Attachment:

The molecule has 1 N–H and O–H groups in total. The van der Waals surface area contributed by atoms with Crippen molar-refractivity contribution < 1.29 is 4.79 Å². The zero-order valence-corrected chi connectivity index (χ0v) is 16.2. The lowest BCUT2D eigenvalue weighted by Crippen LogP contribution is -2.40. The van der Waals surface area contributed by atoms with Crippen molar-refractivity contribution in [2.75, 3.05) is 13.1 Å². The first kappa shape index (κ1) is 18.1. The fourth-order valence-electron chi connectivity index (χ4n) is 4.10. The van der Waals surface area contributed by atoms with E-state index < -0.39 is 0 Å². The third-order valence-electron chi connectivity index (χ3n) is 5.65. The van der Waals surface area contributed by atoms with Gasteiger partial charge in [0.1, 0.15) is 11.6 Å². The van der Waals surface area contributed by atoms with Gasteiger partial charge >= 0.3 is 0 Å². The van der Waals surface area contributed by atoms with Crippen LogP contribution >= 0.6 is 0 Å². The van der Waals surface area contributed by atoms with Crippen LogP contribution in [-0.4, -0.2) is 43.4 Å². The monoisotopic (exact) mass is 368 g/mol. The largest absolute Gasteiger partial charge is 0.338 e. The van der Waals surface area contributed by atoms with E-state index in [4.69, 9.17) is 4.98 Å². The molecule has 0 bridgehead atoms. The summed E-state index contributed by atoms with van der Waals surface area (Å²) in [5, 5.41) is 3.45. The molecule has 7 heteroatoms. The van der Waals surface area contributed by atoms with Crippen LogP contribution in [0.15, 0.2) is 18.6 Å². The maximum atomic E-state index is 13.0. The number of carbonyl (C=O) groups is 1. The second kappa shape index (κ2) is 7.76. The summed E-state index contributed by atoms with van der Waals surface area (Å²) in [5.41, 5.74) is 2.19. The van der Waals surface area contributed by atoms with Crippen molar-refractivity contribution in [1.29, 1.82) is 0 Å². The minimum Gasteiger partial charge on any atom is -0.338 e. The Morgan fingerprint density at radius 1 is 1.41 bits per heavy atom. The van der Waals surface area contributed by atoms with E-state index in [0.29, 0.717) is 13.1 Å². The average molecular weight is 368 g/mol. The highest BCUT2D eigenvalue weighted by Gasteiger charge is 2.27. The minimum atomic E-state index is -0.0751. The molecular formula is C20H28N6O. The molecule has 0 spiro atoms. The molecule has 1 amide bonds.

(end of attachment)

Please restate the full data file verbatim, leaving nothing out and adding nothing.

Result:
The molecule has 1 N–H and O–H groups in total. The van der Waals surface area contributed by atoms with Crippen molar-refractivity contribution < 1.29 is 4.79 Å². The zero-order valence-corrected chi connectivity index (χ0v) is 16.2. The lowest BCUT2D eigenvalue weighted by Crippen LogP contribution is -2.40. The van der Waals surface area contributed by atoms with Crippen molar-refractivity contribution in [2.75, 3.05) is 13.1 Å². The first kappa shape index (κ1) is 18.1. The fourth-order valence-electron chi connectivity index (χ4n) is 4.10. The van der Waals surface area contributed by atoms with E-state index < -0.39 is 0 Å². The third-order valence-electron chi connectivity index (χ3n) is 5.65. The van der Waals surface area contributed by atoms with Gasteiger partial charge in [0.1, 0.15) is 11.6 Å². The van der Waals surface area contributed by atoms with Gasteiger partial charge >= 0.3 is 0 Å². The van der Waals surface area contributed by atoms with Crippen LogP contribution >= 0.6 is 0 Å². The van der Waals surface area contributed by atoms with Crippen LogP contribution in [-0.4, -0.2) is 43.4 Å². The monoisotopic (exact) mass is 368 g/mol. The largest absolute Gasteiger partial charge is 0.338 e. The van der Waals surface area contributed by atoms with E-state index in [4.69, 9.17) is 4.98 Å². The molecule has 0 bridgehead atoms. The summed E-state index contributed by atoms with van der Waals surface area (Å²) in [5, 5.41) is 3.45. The molecule has 7 heteroatoms. The van der Waals surface area contributed by atoms with Crippen LogP contribution in [0.15, 0.2) is 18.6 Å². The maximum atomic E-state index is 13.0. The number of carbonyl (C=O) groups is 1. The second kappa shape index (κ2) is 7.76. The summed E-state index contributed by atoms with van der Waals surface area (Å²) in [5.41, 5.74) is 2.19. The van der Waals surface area contributed by atoms with Crippen molar-refractivity contribution in [1.29, 1.82) is 0 Å². The minimum Gasteiger partial charge on any atom is -0.338 e. The Morgan fingerprint density at radius 1 is 1.41 bits per heavy atom. The van der Waals surface area contributed by atoms with E-state index in [0.29, 0.717) is 13.1 Å². The average molecular weight is 368 g/mol. The highest BCUT2D eigenvalue weighted by Gasteiger charge is 2.27. The minimum atomic E-state index is -0.0751. The molecular formula is C20H28N6O. The molecule has 0 spiro atoms. The molecule has 1 amide bonds.